Required Repairs for a FHA Appraisal on Your Home
When you decide to sell your home, prepare for the best outcome by repairing any defects
After your home is under contract the FHA appraiser will make an appointment to visit your home. Here are the things you need to know:
The first step in most FHA appraisals is the appraisal inspection. During this process, the appraiser will come to your home and measure it, determine the layout of the rooms inside, confirm all aspects of the home's general condition, and take several photos of your house to include in the report. The best thing you can do to help is make sure that you have the necessary repairs made and that the appraiser has easy access to the exterior of the home. Trim any bushes and move any items that would make it difficult to measure the structure. On the inside, make sure that the appraiser can easily access items like furnaces and water heaters.
The Federal Housing administration (FHA) of the U.S. Department of Housing and Urban Development (HUD) requires that properties financed by the FHA meet minimum standards of safety, security and soundness. To comply with these standards, the following are common repairs that are required by FHA appraisers.
- Peeling paint in homes built before 1978
- Broken downspouts and rain gutters
- Rotting shed or other out-building in need of demolition
- Exterior doors that do not properly close and open
- Exposed wiring and uncovered junction boxes
- Major plumbing issue and leaks
- Inoperable HVAC systems
- Leaky or defective roofs; roofs with a life expectancy of less than 3 years; composition shingles over shake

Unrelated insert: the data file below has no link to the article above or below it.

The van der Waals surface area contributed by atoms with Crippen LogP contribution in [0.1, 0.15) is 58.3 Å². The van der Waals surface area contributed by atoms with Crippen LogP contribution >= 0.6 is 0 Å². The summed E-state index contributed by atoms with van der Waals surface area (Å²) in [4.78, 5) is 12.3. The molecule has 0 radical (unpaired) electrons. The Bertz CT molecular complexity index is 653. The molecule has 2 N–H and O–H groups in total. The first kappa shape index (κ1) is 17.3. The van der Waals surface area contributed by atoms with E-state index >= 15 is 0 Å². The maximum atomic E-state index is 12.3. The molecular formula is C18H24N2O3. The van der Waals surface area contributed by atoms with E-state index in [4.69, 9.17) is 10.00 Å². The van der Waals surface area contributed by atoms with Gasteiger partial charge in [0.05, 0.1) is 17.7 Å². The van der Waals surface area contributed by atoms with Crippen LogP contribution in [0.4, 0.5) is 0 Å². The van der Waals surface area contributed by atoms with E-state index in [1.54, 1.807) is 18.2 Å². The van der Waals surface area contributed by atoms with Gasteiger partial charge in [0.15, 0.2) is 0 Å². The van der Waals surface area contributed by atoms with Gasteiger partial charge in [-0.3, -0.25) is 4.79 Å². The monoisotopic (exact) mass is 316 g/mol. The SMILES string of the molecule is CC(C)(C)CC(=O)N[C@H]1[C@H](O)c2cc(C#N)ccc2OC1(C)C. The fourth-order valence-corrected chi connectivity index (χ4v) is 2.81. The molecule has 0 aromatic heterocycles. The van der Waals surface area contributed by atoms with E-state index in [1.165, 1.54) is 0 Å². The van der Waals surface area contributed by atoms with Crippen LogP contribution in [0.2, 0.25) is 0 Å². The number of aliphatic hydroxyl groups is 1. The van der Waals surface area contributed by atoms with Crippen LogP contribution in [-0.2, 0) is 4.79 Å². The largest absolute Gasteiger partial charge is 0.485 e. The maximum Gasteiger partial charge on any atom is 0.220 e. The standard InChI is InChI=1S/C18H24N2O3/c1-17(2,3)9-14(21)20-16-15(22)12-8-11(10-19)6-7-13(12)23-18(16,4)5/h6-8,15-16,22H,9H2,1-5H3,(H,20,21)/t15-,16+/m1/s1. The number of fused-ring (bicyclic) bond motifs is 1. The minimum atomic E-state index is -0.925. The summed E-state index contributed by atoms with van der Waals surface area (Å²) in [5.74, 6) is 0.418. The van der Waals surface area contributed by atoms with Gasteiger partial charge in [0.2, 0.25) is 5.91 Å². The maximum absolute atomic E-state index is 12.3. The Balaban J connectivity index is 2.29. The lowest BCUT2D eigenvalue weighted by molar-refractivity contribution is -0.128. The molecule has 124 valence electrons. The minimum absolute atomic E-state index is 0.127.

- Active and visible pest infestation
- Rotting window sills, eaves, and support columns on a porch
- Missing or inoperable appliances that contribute to the home's market value; basically, the home must have a functional kitchen
- Bedrooms without minimize-sized windows or bedroom windows with bars that do not release
- Foundation or structural defects
- Presence of moisture in the basement
- Evidence of present or past standing water in the crawl space
- Empty swimming pools, pools without a working pump, and pools with mosquito fish
- Ripped or missing screens, if no air conditioning is present
- No pressure relief valve or seismic strap on the water heater
There are other repairs that are not required but recommended:
- Cracked glass in windows
- Minor plumbing defects such as a dripping faucet
- Missing handrails that do not impact safety
- Worn out carpeting or defective floor finishes
- Test of wells, unless required by local jurisdictions or water is suspected of contamination
Please note that these lists are not exhaustive, and appraisals are subject to the appraiser's opinion and/or the underwriter's decision.
Are you thinking of selling your home? Please give me a call and I can help guide you to a successful sale.